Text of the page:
A:

I recognise that, that will be Dave (the production director). Dave’s view was ‘I’m going to take power from those accountants, I’m going to stop them hiding stuff in the bottom draw and all that’. This has always been one of Dave’s things ‘we are really going to stop you having things up your sleeves’. I think Dave hoped it would dissolve some of the mystique around the work that is done by accounts. I think that has happened, but I don’t think anybody has come out it with any greater power.

Q:

You mentioned at the start of this discussion that there have been problems and I suppose that’s not particularly surprising given the scale of change involved. What, in your view, is at the root of the problems?

A:

I think we have a great difficulty forming teams and teamwork. You know we’ve put a lot of effort as a company into this but we haven’t got there yet. We went through a very good spot when the project was first rolling. I think there was a lot of anticipation and people were trying to be tolerant but I think what we’ve got now is a situation where people have begun to say well this bloody system is rubbish, and maybe their patience has run out but the finger pointing is starting. You know the barbed memos, the really pointed things, the naming of names, slagging out of context. For example the warehouse and our Unit 3 production area are verging on fisti-

© Chris Kimble, Euromed Marseille École de Management. 13288, Marseille, France e-mail: chris.kimble@chris-kimble.com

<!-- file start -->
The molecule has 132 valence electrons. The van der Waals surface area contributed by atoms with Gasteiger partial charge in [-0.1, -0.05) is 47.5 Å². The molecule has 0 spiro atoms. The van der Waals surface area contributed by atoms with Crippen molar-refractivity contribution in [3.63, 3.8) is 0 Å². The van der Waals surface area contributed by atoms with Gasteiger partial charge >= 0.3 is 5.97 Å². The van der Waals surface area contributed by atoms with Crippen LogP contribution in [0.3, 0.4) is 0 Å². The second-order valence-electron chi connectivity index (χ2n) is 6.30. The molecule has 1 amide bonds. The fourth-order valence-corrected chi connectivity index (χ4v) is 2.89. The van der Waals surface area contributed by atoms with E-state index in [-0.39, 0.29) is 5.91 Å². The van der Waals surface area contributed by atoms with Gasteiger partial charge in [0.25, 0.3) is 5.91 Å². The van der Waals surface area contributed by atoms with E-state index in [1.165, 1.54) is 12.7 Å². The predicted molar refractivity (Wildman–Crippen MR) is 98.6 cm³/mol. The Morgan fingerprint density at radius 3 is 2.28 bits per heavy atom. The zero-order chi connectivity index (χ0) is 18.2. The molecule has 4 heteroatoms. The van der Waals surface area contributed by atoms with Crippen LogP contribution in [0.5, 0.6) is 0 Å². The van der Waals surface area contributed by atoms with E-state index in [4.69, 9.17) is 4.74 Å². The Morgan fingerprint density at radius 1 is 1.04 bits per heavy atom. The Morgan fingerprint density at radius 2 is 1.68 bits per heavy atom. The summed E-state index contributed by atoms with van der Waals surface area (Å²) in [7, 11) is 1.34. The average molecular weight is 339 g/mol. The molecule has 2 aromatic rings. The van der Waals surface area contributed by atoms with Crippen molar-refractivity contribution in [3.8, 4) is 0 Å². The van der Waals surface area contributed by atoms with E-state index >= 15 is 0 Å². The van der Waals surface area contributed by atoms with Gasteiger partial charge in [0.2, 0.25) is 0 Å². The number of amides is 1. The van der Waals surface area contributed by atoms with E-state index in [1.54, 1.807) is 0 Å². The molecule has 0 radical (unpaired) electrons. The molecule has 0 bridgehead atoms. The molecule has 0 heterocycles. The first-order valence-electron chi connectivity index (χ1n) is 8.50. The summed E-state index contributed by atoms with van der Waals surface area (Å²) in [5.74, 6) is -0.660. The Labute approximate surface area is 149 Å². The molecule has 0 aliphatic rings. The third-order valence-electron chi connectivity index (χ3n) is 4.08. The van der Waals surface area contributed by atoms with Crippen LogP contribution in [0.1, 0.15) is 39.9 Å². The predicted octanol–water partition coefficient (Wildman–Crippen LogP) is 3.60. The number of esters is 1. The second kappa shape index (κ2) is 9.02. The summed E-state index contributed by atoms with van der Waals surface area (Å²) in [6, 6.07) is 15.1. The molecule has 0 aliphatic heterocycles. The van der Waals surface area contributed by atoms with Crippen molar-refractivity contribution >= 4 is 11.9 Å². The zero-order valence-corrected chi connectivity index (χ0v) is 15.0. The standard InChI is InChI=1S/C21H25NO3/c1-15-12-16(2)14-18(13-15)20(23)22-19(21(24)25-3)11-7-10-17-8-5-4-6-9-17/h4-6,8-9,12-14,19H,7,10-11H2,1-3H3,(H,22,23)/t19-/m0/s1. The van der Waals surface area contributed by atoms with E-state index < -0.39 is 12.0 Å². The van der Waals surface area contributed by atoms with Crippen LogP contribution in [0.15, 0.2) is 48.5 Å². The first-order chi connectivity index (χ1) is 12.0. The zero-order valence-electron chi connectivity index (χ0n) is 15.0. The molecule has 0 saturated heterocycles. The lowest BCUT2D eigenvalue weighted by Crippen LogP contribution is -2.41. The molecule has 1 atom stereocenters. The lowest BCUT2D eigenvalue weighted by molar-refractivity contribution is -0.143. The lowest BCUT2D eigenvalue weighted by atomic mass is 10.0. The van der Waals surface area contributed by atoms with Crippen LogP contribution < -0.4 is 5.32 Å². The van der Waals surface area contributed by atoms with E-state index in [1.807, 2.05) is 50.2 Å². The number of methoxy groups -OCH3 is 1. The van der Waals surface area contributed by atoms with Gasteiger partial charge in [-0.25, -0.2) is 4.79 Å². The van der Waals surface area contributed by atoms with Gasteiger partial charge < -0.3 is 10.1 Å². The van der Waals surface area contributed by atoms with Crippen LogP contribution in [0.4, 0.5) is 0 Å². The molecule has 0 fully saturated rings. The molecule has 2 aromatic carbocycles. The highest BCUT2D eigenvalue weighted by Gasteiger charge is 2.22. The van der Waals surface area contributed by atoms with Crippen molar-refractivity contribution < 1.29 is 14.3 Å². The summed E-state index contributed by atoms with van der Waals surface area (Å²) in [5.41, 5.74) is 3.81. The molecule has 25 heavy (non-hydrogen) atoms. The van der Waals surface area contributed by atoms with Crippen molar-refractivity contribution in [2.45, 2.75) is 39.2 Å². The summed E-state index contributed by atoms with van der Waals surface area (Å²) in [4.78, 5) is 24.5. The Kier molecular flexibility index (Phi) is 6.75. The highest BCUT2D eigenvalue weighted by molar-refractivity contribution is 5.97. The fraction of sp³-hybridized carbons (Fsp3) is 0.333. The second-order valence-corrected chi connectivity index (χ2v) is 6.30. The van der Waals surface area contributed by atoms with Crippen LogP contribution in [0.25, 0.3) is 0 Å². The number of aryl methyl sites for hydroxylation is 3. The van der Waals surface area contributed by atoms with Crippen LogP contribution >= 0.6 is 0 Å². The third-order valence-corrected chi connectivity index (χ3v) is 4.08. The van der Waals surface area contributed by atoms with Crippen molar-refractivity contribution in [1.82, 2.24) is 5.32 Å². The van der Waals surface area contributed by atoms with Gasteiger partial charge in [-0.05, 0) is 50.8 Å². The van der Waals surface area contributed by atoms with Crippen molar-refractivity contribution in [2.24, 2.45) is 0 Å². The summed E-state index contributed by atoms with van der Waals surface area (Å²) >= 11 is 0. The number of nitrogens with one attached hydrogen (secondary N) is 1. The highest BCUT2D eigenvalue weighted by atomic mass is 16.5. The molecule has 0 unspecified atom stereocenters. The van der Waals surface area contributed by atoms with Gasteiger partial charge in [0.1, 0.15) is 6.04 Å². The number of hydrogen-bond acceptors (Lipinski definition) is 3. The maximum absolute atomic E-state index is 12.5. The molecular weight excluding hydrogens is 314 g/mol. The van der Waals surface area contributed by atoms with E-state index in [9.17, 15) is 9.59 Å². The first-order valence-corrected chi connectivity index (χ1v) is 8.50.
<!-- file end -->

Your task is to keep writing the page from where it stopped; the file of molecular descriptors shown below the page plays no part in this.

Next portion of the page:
Page 7

cuffs. I mean basically the warehouse manager, Bill Jones, is saying that production at Unit 3 are shit. On that particular issue I think the Bill is out of line, from the memos I’ve seen from him of late he seems to be suggesting that every other area in the company isn’t working properly. I think our problems are classic - even though we did a fair amount of discussion, a fair amount of forward planning trying to anticipate some of the problems - they’re still classic. This may sound like pointing fingers at other people but it’s not, I don’t think we really addressed the training issues for the people on the plant. Not the operators but the managers, we didn’t really get the managers on board when we cut over. I don’t think they really appreciated the importance of transaction accuracy and timely transactions. I don’t think they appreciated that what other people did, especially people say in purchasing were totally dependent on the accuracy of the electronic stocks they entered. We’ve had a lot of examples, some fairly recently, where their lack of appreciation of this has put us into a major problem - electronically we’ve had stocks of things but they don’t exist.

Q:

So what is at the root of the problem: teamwork, the training?

A:

Training, discipline and an appreciation by the guys out there that if they don’t do it in a timely fashion they’re cocking purchasing up. I think there are sufficient people around still thinking in the old way to cause those sorts of problems. I think in the last couple of months we’ve got that point across but again it takes time to change people. I mean you’re talking about plant managers, they’re very busy people they’ve got a lot on, their supervisors have got a lot on, and it hasn’t been their number one priority. That has been a major difficulty, getting them to get it up to number one priority something has to be done at the end of every shift.